It's a third-term thing - why Alfred Ngaro hurt National
OPINION: Alfred Ngaro has apologised to his Cabinet colleagues for his conference blunder. But the damage has already been done. The junior minister delivered a speech at the weekend where he openly bragged about him and his colleagues having the power to punish anyone that bagged the Government by withholding their taxpayer funding.
How can it hurt National? Because it feeds the perception of third-term arrogance and bullying that are the enemy of any third-term Government.
National's campaign manager Steven Joyce was quick to slap Ngaro down and said he had crossed the line. The associate housing minister on Monday apologised to Cabinet, after previously apologising to Prime Minister Bill English and Deputy Prime Minister Paula Bennett.
Ngaro might be sorry now but the circumstances of his original threat - not one delivered il sotto, in a smoky room, but from the stage to a crowded National Party conference - leaves worrying questions over whether his is an isolated view, or reflective of a wider culture among his colleagues.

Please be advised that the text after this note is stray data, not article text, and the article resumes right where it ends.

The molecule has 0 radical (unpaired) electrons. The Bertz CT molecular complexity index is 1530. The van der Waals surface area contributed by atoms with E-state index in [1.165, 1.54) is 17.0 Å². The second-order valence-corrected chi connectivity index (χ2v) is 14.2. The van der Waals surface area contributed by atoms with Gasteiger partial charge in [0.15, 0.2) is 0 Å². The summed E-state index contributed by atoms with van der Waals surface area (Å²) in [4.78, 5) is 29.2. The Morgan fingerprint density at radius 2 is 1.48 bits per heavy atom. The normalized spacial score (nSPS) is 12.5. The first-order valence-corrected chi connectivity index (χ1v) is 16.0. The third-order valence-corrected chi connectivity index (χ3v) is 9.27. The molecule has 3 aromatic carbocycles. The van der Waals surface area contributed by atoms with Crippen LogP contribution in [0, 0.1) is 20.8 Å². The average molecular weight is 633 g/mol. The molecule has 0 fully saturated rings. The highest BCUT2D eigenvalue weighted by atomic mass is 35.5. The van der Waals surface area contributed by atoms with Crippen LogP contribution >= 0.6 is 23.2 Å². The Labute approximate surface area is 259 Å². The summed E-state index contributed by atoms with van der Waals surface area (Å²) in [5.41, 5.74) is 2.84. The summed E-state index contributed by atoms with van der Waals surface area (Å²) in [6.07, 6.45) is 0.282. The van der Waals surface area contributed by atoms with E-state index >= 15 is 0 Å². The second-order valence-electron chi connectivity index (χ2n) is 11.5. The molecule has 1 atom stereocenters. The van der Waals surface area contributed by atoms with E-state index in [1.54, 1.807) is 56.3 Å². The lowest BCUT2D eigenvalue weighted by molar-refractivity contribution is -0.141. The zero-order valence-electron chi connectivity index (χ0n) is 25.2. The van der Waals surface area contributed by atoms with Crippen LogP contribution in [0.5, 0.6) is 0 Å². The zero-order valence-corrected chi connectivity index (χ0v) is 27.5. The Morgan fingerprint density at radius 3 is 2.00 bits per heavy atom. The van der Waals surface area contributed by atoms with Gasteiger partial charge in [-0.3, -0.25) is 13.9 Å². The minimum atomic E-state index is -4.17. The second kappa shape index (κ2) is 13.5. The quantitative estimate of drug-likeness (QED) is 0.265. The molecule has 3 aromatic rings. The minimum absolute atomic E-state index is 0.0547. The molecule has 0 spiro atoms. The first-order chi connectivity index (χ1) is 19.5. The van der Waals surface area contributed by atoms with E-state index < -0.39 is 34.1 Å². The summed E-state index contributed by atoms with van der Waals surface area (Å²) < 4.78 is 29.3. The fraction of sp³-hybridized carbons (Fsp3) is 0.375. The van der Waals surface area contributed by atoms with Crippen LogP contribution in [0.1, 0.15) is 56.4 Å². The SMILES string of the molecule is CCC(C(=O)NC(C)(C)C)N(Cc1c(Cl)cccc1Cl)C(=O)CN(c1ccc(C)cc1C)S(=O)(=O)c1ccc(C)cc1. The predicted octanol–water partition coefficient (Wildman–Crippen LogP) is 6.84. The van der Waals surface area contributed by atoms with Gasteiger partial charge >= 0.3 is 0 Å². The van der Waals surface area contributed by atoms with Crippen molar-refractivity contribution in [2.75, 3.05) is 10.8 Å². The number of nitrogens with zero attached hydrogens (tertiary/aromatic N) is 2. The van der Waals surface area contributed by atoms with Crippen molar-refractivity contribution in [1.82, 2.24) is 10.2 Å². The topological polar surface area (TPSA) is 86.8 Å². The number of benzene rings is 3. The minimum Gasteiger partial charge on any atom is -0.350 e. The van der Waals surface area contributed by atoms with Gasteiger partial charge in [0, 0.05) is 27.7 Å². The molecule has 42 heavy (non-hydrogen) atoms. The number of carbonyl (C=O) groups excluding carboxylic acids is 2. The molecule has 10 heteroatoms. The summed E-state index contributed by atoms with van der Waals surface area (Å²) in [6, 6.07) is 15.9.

Ngaro is generally regarded as one of Parliament's nice guys who doesn't wear the mantle of a bully naturally. But he presumably believed he was speaking for his colleagues.
Where National has been hugely effective in power has been its collaborative approach to many in the non-government sector who have traditionally lined up on the opposite side of the political spectrum.
That has also been a strength of English as finance minister, and now as prime minister. The lessons of National's previous term in Government, when it was at war with most of the public service, the unions and NGOs, were hard earned by English.
What is said behind closed doors is another matter, however. This National Government is a machine whose reach into the public service is extraordinary.
Helen Clark and her off-sider Heather Simpson were legendary micro-managers; National picked up where the Clark administration left off and honed the art of control even further.
Stories about everything having to pass through a minister's office, and the power wielded by ministers' press secretaries over their departments, are rife.
In terms of public perceptions, there can be a fine balance between sound stewardship and heavy-handedness.
English has given an assurance that a ruler was run over decisions by Ngaro after his gaffe, and he came up clean.
But Ngaro's blunder is a timely reminder to his colleagues that third-term arrogance and complacency are the enemy of National's prospects of a fourth term.